The MotoG and Me
For the most part, I have been happy with my mobile phone carrier, Cricket Wireless. The price points were good, and I liked the unlimited use. Previously I had a plan that curtailed use. It is a true pain having to keep track of details like this, so unlimited really added to my enjoyment of the service.
There was a bad side to this. That happened to be my phone. The HTC One V.
To say that Cnet’s review of the phone is very “generous, my experiences told a story of a negative reaction to this phone.
Slow does not begin to cover the speed of the HTC one. On every front is was plodding. Nothing worked smoothly. The web browser was virtually useless. Updating apps was a futile task. To install the latest version one had to do it one app at a time. To update all applications turned into one long wait. After several hours and no progress, I simply gave up on updates.
This was not the only area where the phone was deficient.
Texting was marred by not being able to delete old text without pressing the delete option over and over again. Replying to existing text messages was problematic. The text was unresponsive. You could not add to existing ones. You also could not start a new one without some difficulty.
Plodding, unresponsive and filled with glitches was the norm. There was no escaping the short comings of this smartphone.
So I complained to Cricket Wireless that this phone was defective.
The first response from Cricket was to replace the phone. They certainly did this. What resulted were a series of phones plagued with problems.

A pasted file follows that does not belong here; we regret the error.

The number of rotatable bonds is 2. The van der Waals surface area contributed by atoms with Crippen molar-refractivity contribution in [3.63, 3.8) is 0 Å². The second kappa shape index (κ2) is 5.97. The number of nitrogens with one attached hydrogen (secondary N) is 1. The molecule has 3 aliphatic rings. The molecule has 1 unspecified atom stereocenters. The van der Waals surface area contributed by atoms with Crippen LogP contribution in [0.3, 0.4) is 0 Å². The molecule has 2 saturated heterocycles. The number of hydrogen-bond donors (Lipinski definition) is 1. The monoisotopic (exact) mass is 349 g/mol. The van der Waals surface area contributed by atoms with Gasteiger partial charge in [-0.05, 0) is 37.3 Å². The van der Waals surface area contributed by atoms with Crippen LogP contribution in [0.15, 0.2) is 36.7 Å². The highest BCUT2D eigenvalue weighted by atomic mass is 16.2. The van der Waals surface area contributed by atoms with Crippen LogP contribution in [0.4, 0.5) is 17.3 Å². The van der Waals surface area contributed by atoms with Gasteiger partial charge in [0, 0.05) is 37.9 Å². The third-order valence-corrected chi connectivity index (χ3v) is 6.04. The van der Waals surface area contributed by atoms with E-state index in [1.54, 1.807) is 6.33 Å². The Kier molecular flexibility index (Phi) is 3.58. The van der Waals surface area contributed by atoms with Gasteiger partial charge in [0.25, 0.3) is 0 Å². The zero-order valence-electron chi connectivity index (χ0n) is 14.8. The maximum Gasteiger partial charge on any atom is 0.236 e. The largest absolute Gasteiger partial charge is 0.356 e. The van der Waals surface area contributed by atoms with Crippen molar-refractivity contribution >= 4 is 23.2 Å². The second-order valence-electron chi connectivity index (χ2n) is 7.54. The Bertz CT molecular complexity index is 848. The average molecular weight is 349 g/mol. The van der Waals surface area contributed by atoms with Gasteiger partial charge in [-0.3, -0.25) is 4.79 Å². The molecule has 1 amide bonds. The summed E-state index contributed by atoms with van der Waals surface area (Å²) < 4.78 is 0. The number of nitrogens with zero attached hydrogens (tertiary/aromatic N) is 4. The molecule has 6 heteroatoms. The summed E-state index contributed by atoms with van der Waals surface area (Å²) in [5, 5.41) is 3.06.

Five replacements later, I still contending with a handset that was incapable of performing the basic functions of a smart phone.
My final compliant included insistence on speaking with a store manger. The phone was purchased at the corporate store.
The issue was passed on to retention.
Things stalled a bit until I contacted Cricket Wireless P.R. contact.
A few phone calls and Cricket finally offered a solution.
That solution came in the form of the MotoG.
I could not be happier with a device.
In sharp contrast to my HTC phone, this one was a marvel of performance. The web was practical and responsiveness was consistent with the type of performance in a much higher end handset.
What Motorola, now owned by Google, has managed to produce a decent phone with performance that rivals the much more costly devices that occupy the higher category of smartphones. This is a marvel in itself.
How I was able to compare functions has to do with reviewing new phones. Sprint had provided me with flagship phones. These smartphones gave me points of comparison.
The reviews of the MotoG were favorable.
Now, I am currently happy with Cricket Wireless and I have a smartphone that accomplishes everything that I had hoped for in a phone.